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Cell. 1990 Aug 10;62(3):435-45.

Increased proteolytic activity is responsible for the aberrant morphogenetic behavior of endothelial cells expressing the middle T oncogene.

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Department of Morphology, University Medical Center, Geneva, Switzerland.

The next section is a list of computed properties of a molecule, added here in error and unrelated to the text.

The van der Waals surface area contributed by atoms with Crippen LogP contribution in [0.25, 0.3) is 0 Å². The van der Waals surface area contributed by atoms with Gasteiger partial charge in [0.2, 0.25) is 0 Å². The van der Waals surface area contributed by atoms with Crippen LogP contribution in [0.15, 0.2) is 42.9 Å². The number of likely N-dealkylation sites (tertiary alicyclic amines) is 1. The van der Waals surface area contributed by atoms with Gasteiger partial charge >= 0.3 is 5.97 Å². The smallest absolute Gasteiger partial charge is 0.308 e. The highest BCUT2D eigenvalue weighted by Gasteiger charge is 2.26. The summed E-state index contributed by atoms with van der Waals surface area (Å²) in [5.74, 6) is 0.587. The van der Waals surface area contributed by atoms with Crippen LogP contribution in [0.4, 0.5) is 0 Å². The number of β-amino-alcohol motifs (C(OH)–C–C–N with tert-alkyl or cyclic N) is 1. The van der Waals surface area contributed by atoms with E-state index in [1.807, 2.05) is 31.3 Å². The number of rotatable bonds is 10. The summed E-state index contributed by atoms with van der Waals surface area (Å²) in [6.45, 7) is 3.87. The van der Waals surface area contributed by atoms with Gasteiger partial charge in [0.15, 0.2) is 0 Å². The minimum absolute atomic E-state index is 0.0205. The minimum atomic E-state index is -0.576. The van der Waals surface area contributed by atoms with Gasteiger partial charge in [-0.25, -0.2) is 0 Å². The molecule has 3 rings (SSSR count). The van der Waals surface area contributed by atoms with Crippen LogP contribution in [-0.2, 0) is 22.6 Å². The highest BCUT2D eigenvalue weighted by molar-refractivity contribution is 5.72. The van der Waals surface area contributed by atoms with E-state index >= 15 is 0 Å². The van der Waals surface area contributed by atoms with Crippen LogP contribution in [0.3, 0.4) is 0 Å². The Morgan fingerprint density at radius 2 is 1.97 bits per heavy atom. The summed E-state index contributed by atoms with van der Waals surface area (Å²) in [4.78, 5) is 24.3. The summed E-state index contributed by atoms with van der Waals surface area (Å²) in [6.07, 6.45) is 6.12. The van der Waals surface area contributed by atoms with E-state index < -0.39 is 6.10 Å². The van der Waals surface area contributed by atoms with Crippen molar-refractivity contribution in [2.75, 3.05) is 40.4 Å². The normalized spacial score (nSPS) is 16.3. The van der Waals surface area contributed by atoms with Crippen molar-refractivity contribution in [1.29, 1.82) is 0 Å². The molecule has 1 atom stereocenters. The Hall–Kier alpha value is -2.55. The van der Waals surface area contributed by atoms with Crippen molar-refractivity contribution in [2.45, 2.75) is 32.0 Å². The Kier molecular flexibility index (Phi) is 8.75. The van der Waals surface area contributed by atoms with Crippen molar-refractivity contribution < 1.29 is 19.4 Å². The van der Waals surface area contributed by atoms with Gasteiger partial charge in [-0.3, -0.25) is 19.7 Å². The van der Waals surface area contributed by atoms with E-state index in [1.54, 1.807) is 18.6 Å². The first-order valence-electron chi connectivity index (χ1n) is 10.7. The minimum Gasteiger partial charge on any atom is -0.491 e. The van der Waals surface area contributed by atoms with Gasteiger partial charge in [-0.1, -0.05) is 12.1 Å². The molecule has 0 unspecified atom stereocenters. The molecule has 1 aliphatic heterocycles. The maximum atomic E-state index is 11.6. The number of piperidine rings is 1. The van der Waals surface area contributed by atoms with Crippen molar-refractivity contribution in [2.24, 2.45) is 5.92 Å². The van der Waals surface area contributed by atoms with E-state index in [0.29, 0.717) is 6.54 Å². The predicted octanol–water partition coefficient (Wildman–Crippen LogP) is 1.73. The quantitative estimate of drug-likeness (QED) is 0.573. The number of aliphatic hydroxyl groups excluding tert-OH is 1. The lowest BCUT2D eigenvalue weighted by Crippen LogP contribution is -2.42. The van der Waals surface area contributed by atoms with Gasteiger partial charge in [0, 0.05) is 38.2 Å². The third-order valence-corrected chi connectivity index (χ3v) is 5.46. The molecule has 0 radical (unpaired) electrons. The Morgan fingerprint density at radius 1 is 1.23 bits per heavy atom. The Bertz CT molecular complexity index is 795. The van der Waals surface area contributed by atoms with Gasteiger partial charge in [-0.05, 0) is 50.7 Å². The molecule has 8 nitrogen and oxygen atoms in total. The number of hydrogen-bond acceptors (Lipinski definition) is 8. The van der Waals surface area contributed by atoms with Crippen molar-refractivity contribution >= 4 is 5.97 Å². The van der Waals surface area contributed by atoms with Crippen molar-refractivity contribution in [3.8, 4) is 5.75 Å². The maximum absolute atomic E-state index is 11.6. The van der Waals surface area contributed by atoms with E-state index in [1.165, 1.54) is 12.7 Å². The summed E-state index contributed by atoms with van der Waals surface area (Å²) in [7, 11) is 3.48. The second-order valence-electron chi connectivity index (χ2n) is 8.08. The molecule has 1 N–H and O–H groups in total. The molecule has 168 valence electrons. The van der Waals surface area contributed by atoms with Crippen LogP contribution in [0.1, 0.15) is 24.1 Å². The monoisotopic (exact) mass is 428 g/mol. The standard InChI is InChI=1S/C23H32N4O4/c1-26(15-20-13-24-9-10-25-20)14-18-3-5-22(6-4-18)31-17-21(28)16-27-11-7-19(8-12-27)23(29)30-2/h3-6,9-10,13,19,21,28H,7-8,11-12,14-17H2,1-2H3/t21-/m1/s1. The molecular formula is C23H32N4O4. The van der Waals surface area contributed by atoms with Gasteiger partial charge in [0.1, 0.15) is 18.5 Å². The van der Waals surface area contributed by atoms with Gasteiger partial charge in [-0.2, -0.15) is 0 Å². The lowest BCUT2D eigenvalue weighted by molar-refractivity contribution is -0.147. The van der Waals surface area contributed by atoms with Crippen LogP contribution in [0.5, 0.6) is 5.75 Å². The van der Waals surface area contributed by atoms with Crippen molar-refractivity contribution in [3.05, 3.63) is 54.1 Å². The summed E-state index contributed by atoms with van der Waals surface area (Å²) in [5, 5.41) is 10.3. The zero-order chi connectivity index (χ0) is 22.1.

Expression of the polyoma virus middle T (mT) oncogene in vivo is associated with a profound subversion of normal vascular development, which results in the formation of endothelial tumors (hemangiomas). In an attempt to understand the molecular mechanisms responsible for this phenomenon, we have investigated, in an in vitro system, the morphogenetic properties of endothelial cells expressing this oncogene. mT-expressing endothelioma (End) cells grown within fibrin gels formed large hemangioma-like cystic structures. All End cell lines examined expressed high levels of fibrinolytic activity resulting from increased production of urokinase-type plasminogen activator and decreased production of plasminogen activator inhibitors. Neutralization of excess proteolytic activity by exogenously added serine protease inhibitors corrected the aberrant in vitro behavior of End cells and allowed the formation of capillary-like tubules. These results suggest that tightly controlled proteolytic activity is essential for vascular morphogenesis and that physiological protease inhibitors play an important regulatory role in angiogenesis.

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